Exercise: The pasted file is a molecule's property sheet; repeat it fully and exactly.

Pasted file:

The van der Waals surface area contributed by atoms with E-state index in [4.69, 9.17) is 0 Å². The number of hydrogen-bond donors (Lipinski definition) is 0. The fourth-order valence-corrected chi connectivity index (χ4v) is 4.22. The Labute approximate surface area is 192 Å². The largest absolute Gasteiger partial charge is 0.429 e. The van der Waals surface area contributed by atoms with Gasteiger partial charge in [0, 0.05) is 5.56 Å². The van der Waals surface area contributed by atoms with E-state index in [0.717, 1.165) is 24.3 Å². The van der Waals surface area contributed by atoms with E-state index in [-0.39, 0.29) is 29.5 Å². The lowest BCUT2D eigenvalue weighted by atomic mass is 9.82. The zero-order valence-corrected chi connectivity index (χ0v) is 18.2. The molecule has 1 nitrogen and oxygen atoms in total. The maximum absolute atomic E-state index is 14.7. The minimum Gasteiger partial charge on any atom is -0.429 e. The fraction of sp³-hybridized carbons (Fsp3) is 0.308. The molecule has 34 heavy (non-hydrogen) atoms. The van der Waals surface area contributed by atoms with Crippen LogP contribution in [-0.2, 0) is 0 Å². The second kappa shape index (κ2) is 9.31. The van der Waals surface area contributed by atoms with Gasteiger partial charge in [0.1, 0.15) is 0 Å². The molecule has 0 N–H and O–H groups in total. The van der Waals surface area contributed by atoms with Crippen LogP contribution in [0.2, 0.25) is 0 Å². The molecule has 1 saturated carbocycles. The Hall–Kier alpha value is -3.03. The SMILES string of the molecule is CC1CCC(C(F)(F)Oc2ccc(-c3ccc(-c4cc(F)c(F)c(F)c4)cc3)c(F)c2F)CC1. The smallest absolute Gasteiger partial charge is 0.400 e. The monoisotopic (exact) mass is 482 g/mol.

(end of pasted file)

The van der Waals surface area contributed by atoms with E-state index in [4.69, 9.17) is 0 Å². The number of hydrogen-bond donors (Lipinski definition) is 0. The fourth-order valence-corrected chi connectivity index (χ4v) is 4.22. The Labute approximate surface area is 192 Å². The largest absolute Gasteiger partial charge is 0.429 e. The van der Waals surface area contributed by atoms with Gasteiger partial charge in [0, 0.05) is 5.56 Å². The van der Waals surface area contributed by atoms with E-state index in [0.717, 1.165) is 24.3 Å². The van der Waals surface area contributed by atoms with E-state index in [-0.39, 0.29) is 29.5 Å². The lowest BCUT2D eigenvalue weighted by atomic mass is 9.82. The zero-order valence-corrected chi connectivity index (χ0v) is 18.2. The molecule has 1 nitrogen and oxygen atoms in total. The maximum absolute atomic E-state index is 14.7. The minimum Gasteiger partial charge on any atom is -0.429 e. The fraction of sp³-hybridized carbons (Fsp3) is 0.308. The molecule has 34 heavy (non-hydrogen) atoms. The van der Waals surface area contributed by atoms with Crippen LogP contribution in [-0.2, 0) is 0 Å². The second kappa shape index (κ2) is 9.31. The van der Waals surface area contributed by atoms with Gasteiger partial charge in [0.1, 0.15) is 0 Å². The molecule has 0 N–H and O–H groups in total. The van der Waals surface area contributed by atoms with Crippen LogP contribution in [0.2, 0.25) is 0 Å². The molecule has 1 saturated carbocycles. The Hall–Kier alpha value is -3.03. The SMILES string of the molecule is CC1CCC(C(F)(F)Oc2ccc(-c3ccc(-c4cc(F)c(F)c(F)c4)cc3)c(F)c2F)CC1. The smallest absolute Gasteiger partial charge is 0.400 e. The monoisotopic (exact) mass is 482 g/mol.